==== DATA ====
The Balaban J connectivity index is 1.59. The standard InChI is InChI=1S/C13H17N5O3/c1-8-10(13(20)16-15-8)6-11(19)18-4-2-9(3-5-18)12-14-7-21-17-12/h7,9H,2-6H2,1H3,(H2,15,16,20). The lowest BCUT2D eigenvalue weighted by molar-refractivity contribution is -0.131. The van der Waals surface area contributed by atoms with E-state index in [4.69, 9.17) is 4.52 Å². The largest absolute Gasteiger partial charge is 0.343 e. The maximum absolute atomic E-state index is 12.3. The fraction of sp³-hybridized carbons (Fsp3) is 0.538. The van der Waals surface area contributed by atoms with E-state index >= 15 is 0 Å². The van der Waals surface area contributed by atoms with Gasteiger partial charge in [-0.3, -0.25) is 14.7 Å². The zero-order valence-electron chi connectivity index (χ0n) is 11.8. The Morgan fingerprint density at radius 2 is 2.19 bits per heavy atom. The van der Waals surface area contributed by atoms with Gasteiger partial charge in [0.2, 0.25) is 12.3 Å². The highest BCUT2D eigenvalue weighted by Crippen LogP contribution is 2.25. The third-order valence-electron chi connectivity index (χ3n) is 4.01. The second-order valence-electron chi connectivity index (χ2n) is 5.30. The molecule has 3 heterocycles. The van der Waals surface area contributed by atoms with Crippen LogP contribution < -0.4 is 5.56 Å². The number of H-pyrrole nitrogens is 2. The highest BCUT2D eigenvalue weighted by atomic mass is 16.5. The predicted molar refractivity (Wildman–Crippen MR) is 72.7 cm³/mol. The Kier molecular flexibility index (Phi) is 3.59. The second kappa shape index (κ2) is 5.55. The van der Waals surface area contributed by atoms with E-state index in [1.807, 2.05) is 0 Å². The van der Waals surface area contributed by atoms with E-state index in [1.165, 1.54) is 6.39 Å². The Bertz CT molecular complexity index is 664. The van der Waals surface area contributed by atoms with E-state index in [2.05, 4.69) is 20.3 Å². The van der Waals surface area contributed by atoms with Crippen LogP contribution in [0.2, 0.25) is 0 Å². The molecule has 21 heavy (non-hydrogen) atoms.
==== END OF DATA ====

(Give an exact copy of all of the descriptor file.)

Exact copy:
The Balaban J connectivity index is 1.59. The standard InChI is InChI=1S/C13H17N5O3/c1-8-10(13(20)16-15-8)6-11(19)18-4-2-9(3-5-18)12-14-7-21-17-12/h7,9H,2-6H2,1H3,(H2,15,16,20). The lowest BCUT2D eigenvalue weighted by molar-refractivity contribution is -0.131. The van der Waals surface area contributed by atoms with E-state index in [4.69, 9.17) is 4.52 Å². The largest absolute Gasteiger partial charge is 0.343 e. The maximum absolute atomic E-state index is 12.3. The fraction of sp³-hybridized carbons (Fsp3) is 0.538. The van der Waals surface area contributed by atoms with E-state index >= 15 is 0 Å². The van der Waals surface area contributed by atoms with Gasteiger partial charge in [-0.3, -0.25) is 14.7 Å². The zero-order valence-electron chi connectivity index (χ0n) is 11.8. The Morgan fingerprint density at radius 2 is 2.19 bits per heavy atom. The van der Waals surface area contributed by atoms with Gasteiger partial charge in [0.2, 0.25) is 12.3 Å². The highest BCUT2D eigenvalue weighted by Crippen LogP contribution is 2.25. The third-order valence-electron chi connectivity index (χ3n) is 4.01. The second-order valence-electron chi connectivity index (χ2n) is 5.30. The molecule has 3 heterocycles. The van der Waals surface area contributed by atoms with Crippen LogP contribution < -0.4 is 5.56 Å². The number of H-pyrrole nitrogens is 2. The highest BCUT2D eigenvalue weighted by atomic mass is 16.5. The predicted molar refractivity (Wildman–Crippen MR) is 72.7 cm³/mol. The Kier molecular flexibility index (Phi) is 3.59. The second kappa shape index (κ2) is 5.55. The van der Waals surface area contributed by atoms with E-state index in [1.807, 2.05) is 0 Å². The van der Waals surface area contributed by atoms with E-state index in [1.165, 1.54) is 6.39 Å². The Bertz CT molecular complexity index is 664. The van der Waals surface area contributed by atoms with E-state index in [2.05, 4.69) is 20.3 Å². The van der Waals surface area contributed by atoms with Crippen LogP contribution in [0.2, 0.25) is 0 Å². The molecule has 21 heavy (non-hydrogen) atoms.